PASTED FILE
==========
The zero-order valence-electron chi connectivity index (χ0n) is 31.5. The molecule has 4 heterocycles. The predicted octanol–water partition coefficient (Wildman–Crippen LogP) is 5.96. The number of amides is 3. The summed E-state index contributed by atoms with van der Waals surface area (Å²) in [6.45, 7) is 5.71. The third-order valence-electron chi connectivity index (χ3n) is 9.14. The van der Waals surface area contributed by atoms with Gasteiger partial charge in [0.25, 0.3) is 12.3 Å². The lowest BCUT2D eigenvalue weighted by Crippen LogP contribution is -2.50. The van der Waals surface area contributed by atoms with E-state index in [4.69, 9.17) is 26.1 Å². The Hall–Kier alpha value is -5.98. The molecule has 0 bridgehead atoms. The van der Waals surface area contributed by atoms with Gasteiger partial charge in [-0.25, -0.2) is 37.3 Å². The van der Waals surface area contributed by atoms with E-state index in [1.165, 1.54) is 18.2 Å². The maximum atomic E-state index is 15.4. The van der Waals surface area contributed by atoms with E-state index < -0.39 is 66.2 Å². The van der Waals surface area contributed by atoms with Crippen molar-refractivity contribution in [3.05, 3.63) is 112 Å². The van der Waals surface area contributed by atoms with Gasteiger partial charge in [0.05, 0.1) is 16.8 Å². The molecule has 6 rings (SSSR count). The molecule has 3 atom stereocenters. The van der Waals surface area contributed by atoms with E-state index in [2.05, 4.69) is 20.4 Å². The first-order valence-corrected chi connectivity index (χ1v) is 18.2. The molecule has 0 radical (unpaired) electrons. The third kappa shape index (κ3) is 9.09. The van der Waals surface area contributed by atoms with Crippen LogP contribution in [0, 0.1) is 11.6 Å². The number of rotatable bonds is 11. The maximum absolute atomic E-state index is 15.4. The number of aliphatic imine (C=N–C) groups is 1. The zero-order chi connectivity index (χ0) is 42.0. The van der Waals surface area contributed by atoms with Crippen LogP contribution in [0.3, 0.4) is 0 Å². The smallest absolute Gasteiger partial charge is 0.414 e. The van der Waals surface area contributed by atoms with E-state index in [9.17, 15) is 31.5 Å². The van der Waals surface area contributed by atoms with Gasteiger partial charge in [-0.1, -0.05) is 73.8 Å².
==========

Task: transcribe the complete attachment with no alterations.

The zero-order valence-electron chi connectivity index (χ0n) is 31.5. The molecule has 4 heterocycles. The predicted octanol–water partition coefficient (Wildman–Crippen LogP) is 5.96. The number of amides is 3. The summed E-state index contributed by atoms with van der Waals surface area (Å²) in [6.45, 7) is 5.71. The third-order valence-electron chi connectivity index (χ3n) is 9.14. The van der Waals surface area contributed by atoms with Gasteiger partial charge in [0.25, 0.3) is 12.3 Å². The lowest BCUT2D eigenvalue weighted by Crippen LogP contribution is -2.50. The van der Waals surface area contributed by atoms with E-state index in [4.69, 9.17) is 26.1 Å². The Hall–Kier alpha value is -5.98. The molecule has 0 bridgehead atoms. The van der Waals surface area contributed by atoms with Gasteiger partial charge in [-0.25, -0.2) is 37.3 Å². The van der Waals surface area contributed by atoms with E-state index in [1.165, 1.54) is 18.2 Å². The maximum atomic E-state index is 15.4. The van der Waals surface area contributed by atoms with E-state index < -0.39 is 66.2 Å². The van der Waals surface area contributed by atoms with Crippen molar-refractivity contribution in [3.05, 3.63) is 112 Å². The van der Waals surface area contributed by atoms with Gasteiger partial charge in [0.05, 0.1) is 16.8 Å². The molecule has 6 rings (SSSR count). The molecule has 3 atom stereocenters. The van der Waals surface area contributed by atoms with E-state index in [2.05, 4.69) is 20.4 Å². The first-order valence-corrected chi connectivity index (χ1v) is 18.2. The molecule has 0 radical (unpaired) electrons. The third kappa shape index (κ3) is 9.09. The van der Waals surface area contributed by atoms with Crippen LogP contribution in [0, 0.1) is 11.6 Å². The number of rotatable bonds is 11. The maximum absolute atomic E-state index is 15.4. The number of aliphatic imine (C=N–C) groups is 1. The zero-order chi connectivity index (χ0) is 42.0. The van der Waals surface area contributed by atoms with Crippen LogP contribution in [0.3, 0.4) is 0 Å². The smallest absolute Gasteiger partial charge is 0.414 e. The van der Waals surface area contributed by atoms with E-state index in [9.17, 15) is 31.5 Å². The van der Waals surface area contributed by atoms with Gasteiger partial charge in [-0.1, -0.05) is 73.8 Å².